It hurts to wonder, one day, will my children stop stopping?
Clearly, I place a lot of feelings on this one woman, whose identity I don’t know.
At a museums conference in 2016, one of the keynote speakers, Moana Jackson, said that museums were dangerous. He spoke about how museums have the power to create histories, to be the namer of names, to be the hook upon which kōrero are hung, and he posited that for indigenous peoples, for the majority of time, we have not been in these institutions. So how do we approach a woman whose name we don’t know? A woman who is but one of many tīpuna Māori, whose history has been obfuscated through institutional forgetting.
We can subvert the power structure.
One example of how to do so comes from the Wiradjuri museum worker Nathan Sentance. Often in museum labels, if the maker or artist is unknown this is stated as just that, as “maker unknown”.
In the upcoming exhibition at the Museum, I was able to get any Aboriginal Cultural object where the creator was not recorded to have the credit “made by ancestor/s” rather than “maker unknown” pic.twitter.com/ttkqOPoCMA
— Nathan Sentance (@SaywhatNathan) February 20, 2018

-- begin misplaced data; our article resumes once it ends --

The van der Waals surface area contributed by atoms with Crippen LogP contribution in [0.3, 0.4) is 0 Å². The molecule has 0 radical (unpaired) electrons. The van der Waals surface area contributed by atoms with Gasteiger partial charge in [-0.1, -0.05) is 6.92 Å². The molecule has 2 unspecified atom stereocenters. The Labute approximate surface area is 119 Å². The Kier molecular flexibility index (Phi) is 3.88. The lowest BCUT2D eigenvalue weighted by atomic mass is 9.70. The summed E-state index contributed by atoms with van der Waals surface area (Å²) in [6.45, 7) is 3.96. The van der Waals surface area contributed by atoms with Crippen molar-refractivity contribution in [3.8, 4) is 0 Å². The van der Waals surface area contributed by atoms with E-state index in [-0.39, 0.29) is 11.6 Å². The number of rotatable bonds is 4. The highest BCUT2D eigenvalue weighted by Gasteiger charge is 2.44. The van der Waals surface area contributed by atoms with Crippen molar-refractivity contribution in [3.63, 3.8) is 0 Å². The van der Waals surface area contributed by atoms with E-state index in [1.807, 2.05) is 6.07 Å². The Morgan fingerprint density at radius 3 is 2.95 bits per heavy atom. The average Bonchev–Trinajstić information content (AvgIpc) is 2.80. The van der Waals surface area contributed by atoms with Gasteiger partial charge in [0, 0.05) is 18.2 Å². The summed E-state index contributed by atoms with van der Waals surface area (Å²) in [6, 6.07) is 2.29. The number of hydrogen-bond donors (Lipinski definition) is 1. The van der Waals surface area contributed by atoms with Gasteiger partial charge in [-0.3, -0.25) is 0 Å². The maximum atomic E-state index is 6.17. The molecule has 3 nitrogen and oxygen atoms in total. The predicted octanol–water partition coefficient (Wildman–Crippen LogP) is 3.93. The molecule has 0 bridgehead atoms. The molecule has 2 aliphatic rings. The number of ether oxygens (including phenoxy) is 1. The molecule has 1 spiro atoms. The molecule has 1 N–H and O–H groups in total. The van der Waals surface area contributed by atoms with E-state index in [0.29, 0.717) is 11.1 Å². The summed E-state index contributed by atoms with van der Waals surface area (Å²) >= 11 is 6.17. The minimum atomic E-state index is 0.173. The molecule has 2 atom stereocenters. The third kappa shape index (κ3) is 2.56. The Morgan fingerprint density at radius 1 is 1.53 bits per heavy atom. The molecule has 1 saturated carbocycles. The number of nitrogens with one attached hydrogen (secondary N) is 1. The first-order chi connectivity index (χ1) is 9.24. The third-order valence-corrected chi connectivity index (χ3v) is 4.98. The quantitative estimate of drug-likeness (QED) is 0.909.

Seeing this alternative, which explores the way in which museum labels privilege their own knowledge over that of the object, is inspiring. This small change in language shifts the focus from privileging an institution’s absence of knowledge, to a taonga’s enduring grasp of that knowledge. One way in which institutions can divest the power we have in constructing histories is by acknowledging the knowledge imbued in our collections. I know that this can sound like a very curious notion, that inanimate objects can hold knowledge, but think of it this way: every pākati carved into a piece of wood, every whatu woven into a kākahu, every moko carved into skin, was done with purpose, was done with meaning. Te ao Māori is visual, and if people are fluent in the visual languages used to create our taonga, then maybe some of the meanings that the taonga holds will someday be understood again.